Muslim Alliance for Sexual and Gender Diversity


Laila Nur

Fasting While Black

Ramadan for a Queer Black Muslim

by Laila Nur

 

Even now, I often question what—of queerness, blackness, Islam—is mine to embrace.

Ritual

I remember being woken up at 5 a.m. to the smell of halal bacon and scrambled eggs. I’d crawl in half asleep, pouting over another day of hunger, and wishing I had sense enough to play dead so I wouldn't be bothered. Even so, I was always grateful for Suhoor: the table full of breakfast foods, fruit & water; the quiet morning of slow and sleepy eating: the daily routine before stuffing my mouth, making wudu, then praying fajr behind my brothers or Abi.

For me, Ramadan is the ritual of re-centering oneself. Every year, we made intention to practice empathy, intention, connection and clarity. We’d recommit to catch every prayer (on time!), read Juz Amma everyday, listen to only Nasheeds, be diligent about speaking with care… and then count down every-single-second until dates & cream cheese for iftar

Ramadan was a ceremony of re-aligning our values and purpose, specifically in mutuality. Though Black Muslims have been in the U.S. since enslavement, my parents converted as teenage love-birds and raised us Sunni: my entire understanding of Islam and what it meant to be Muslim was gravitationally bound to them. As a first-generation Black Muslims, Islamic ritual was deeply rooted in what we, as family, created together. If only it were still that simple, Mashallah.

Policing

To be honest, when I left home, I stopped praying, observing Ramadan or celebrating Eid entirely. Ultimately, after much back and forth, I stopped identifying as Muslim, once I believed it was no longer mine. So much of how I moved through the world was wrapped up in who was policing me at the time, and their assessment of what my identity permits.

“Muslims can’t be gay.”

“Gay people can’t be religious.”

“Black people ain’t gay, that’s for white people.”

While U.S. culture pressured my family to conform to false ideas of how liberated women should dress, I found myself fighting them for flexibility and freedom of expression in how I needed to move through the world. Policing around clothing, culture, music, beliefs, tradition and what practices are okay for me to engage in, became a struggle for my very existence. Even now, I often question what—of queerness, blackness, Islam—is mine to embrace. I’ve questioned if I’m somehow less queer for identifying as Muslim. I’ve questioned if my observing ramadan or participating in Eid—or simply making salat—would be disrespectful or hypocritical, which is absurd! Unfortunately, it’s a conflict that so many folx battle everyday, particularly those with marginalized & intersecting identities.

My conflict was deeply connected to family. After leaving Islam, I denounced and actively avoided all Islamic tradition. Though I missed celebrating Eid and observing Ramadan, it lost all purpose without family or community—the roots and connection—to make it meaningful. The isolation of navigating a religious identity, with no foundation at the intersections of queerness, felt impossible. The void, then, became a desire for community support and accountability, without the policing and judgement.

I was deeply in need of finding home with other queer muslims to take root in reshaping rituals, enjoying cross-cultural practices, reclaiming my muslimness (that’s a word), and truly processing familial trauma before moving into the vulnerability of reclaiming my identity and stepping with the deen. Though leaving home to embrace my full self required shattering and reshaping, I’ve been deeply resentful in having to deny my Muslim upbringing and influence. With the current political strong hold and Islamophobia, it’s been both healing and politically satisfying to reclaim myself as Yes, Muslim; Yes, Black; Yes, Queer—in affirmation of intricate humans and our right to exist fully: a reclamation in resistance to identity policing.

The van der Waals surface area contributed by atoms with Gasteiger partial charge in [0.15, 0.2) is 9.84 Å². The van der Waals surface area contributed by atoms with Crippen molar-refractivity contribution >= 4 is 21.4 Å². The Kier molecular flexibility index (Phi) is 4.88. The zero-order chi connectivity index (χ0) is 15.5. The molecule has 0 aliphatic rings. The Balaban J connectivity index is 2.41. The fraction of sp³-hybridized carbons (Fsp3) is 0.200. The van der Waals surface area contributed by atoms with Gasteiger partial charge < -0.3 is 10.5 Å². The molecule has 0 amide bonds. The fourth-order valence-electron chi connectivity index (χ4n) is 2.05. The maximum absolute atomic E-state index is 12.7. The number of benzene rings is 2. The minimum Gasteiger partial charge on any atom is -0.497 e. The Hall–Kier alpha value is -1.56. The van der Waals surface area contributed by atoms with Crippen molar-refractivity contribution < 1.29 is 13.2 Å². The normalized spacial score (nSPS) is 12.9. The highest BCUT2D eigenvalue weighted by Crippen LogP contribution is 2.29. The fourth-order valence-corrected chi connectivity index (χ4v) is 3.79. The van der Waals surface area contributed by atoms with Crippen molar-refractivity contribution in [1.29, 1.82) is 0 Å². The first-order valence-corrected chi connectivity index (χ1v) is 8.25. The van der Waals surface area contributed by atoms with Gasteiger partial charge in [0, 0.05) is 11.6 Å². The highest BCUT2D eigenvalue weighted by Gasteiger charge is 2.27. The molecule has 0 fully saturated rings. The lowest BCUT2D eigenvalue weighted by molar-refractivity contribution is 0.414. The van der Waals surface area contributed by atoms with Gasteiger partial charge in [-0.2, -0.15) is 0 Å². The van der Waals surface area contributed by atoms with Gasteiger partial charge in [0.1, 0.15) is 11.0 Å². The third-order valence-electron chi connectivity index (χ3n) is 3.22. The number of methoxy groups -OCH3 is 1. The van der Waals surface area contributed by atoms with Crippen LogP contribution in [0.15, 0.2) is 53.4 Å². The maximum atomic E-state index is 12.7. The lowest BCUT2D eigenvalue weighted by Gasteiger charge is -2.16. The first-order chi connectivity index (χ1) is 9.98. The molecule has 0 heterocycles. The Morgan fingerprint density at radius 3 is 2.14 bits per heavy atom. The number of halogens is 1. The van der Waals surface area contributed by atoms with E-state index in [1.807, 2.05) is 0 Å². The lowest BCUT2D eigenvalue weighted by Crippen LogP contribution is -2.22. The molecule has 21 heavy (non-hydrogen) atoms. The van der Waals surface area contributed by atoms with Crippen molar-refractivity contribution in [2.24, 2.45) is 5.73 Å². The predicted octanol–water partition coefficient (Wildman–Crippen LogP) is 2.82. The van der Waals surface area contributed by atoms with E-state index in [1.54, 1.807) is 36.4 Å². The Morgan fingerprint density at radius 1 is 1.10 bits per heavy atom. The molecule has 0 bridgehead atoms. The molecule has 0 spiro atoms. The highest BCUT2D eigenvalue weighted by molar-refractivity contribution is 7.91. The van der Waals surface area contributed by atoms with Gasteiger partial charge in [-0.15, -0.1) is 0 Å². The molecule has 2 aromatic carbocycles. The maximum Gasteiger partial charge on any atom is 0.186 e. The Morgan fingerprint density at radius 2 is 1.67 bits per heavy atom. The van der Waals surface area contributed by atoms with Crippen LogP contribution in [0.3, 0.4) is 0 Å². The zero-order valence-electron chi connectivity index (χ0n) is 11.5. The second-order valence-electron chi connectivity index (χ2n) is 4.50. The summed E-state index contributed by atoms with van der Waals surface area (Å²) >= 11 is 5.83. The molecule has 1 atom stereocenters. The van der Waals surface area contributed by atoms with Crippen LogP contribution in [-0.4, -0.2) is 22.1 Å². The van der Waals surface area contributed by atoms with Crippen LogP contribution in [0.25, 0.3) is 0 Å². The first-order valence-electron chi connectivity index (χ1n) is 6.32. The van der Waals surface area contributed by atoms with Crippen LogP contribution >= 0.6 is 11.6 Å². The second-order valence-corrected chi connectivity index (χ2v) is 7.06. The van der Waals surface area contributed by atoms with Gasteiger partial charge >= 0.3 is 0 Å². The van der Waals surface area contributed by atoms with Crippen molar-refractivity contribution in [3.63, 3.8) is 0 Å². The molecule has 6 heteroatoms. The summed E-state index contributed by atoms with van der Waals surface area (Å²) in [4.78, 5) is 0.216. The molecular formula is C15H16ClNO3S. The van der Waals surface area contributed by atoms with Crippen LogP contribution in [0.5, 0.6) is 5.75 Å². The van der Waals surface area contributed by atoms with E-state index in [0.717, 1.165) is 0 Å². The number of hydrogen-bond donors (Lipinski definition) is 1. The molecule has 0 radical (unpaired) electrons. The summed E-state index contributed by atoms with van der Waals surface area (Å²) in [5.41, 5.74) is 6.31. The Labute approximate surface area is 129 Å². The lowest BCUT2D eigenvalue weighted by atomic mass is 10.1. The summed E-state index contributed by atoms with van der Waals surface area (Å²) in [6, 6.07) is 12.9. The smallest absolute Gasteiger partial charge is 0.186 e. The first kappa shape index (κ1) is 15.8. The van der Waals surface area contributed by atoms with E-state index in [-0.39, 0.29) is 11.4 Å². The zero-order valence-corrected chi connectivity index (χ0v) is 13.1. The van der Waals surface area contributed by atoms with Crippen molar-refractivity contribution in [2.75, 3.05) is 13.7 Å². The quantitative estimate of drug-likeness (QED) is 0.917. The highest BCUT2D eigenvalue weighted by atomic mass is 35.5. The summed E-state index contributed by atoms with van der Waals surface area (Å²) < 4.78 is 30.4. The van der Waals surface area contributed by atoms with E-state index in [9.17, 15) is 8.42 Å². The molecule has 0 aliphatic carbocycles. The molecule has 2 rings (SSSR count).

Reclamation 

This is the first Ramadan in ten years that I’ve put intention into creating ritual around. My partner, who is also Muslim, has been instrumental in me moving to reconcile internal contradictions where I can now see the problem is societal, not me. Though we’re still moving through how to shape a new queer Ramadan tradition, in community with the other amazing queer muslims we know, I couldn't be happier to be at this place and in this community, creating new possibilities and histories for being Muslim.

Identifying as a Queer Black Muslim was a decision to reclaim myself, and the ritual of Ramadan encapsulates so much of where my struggle exists, and has become the pinnacle of exploring identity and planting new roots. It’s been a blessing to build and be in queer muslim community; giving salaams, making dua, listening to classic Nasheeds with my family, teaching Asher—our five-year-old—to say Bismillah before eating or rocking out to Muslim punk jams. We are creating ritual, centering deep in purpose, and leaning into the possibilities of how to exist with peace and agency.

That is my Ramadan.

 


Laila Nur, lead singer, song-writer and guitarist of LNLR, is a self-taught musician from New York, currently living in North Carolina. As an out-spoken Black Queer Muslim, activist and community organizer, Nur brings charged lyrical content and an experimental style of rock, hip-hop & indie-folk to the national stage. Today, she is one of North Carolina's most innovative & groundbreaking artists, featured on AFROPUNK, MIC, Huffington Post, GLAAD, The Guardian, NPR, INDYWeek and more. To listen to Laila’s music or learn more about her work, visit www.LailaNur.com.